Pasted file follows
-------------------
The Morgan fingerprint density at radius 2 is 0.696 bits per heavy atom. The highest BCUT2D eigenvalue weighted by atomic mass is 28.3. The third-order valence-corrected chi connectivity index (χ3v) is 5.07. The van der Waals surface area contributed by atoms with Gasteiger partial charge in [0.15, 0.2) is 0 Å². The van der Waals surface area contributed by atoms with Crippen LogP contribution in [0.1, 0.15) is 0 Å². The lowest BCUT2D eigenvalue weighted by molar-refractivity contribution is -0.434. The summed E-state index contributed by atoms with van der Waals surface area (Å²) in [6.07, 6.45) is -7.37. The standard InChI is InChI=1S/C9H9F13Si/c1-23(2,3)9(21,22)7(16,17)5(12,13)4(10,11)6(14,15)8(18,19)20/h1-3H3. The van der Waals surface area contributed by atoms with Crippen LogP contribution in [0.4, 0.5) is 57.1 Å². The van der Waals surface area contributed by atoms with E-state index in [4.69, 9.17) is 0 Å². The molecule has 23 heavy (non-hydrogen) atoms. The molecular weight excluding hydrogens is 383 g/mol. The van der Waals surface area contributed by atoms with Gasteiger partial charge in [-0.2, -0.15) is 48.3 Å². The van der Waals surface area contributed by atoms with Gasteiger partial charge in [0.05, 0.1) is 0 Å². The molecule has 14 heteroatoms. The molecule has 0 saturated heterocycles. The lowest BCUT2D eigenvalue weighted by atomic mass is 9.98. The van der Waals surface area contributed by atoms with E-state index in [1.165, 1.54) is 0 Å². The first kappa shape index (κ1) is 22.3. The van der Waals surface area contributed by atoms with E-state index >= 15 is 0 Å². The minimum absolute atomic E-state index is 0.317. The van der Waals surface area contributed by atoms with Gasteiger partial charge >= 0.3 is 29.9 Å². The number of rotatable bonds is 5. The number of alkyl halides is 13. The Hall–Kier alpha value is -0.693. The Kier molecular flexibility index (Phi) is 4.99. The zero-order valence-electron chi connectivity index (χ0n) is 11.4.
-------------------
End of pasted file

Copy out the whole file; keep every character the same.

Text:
The Morgan fingerprint density at radius 2 is 0.696 bits per heavy atom. The highest BCUT2D eigenvalue weighted by atomic mass is 28.3. The third-order valence-corrected chi connectivity index (χ3v) is 5.07. The van der Waals surface area contributed by atoms with Gasteiger partial charge in [0.15, 0.2) is 0 Å². The van der Waals surface area contributed by atoms with Crippen LogP contribution in [0.1, 0.15) is 0 Å². The lowest BCUT2D eigenvalue weighted by molar-refractivity contribution is -0.434. The summed E-state index contributed by atoms with van der Waals surface area (Å²) in [6.07, 6.45) is -7.37. The standard InChI is InChI=1S/C9H9F13Si/c1-23(2,3)9(21,22)7(16,17)5(12,13)4(10,11)6(14,15)8(18,19)20/h1-3H3. The van der Waals surface area contributed by atoms with Crippen LogP contribution in [0.4, 0.5) is 57.1 Å². The van der Waals surface area contributed by atoms with E-state index in [4.69, 9.17) is 0 Å². The molecule has 23 heavy (non-hydrogen) atoms. The molecular weight excluding hydrogens is 383 g/mol. The van der Waals surface area contributed by atoms with Gasteiger partial charge in [-0.2, -0.15) is 48.3 Å². The van der Waals surface area contributed by atoms with Gasteiger partial charge in [0.05, 0.1) is 0 Å². The molecule has 14 heteroatoms. The molecule has 0 saturated heterocycles. The lowest BCUT2D eigenvalue weighted by atomic mass is 9.98. The van der Waals surface area contributed by atoms with E-state index in [1.165, 1.54) is 0 Å². The first kappa shape index (κ1) is 22.3. The van der Waals surface area contributed by atoms with E-state index >= 15 is 0 Å². The minimum absolute atomic E-state index is 0.317. The van der Waals surface area contributed by atoms with Gasteiger partial charge >= 0.3 is 29.9 Å². The number of rotatable bonds is 5. The number of alkyl halides is 13. The Hall–Kier alpha value is -0.693. The Kier molecular flexibility index (Phi) is 4.99. The zero-order valence-electron chi connectivity index (χ0n) is 11.4.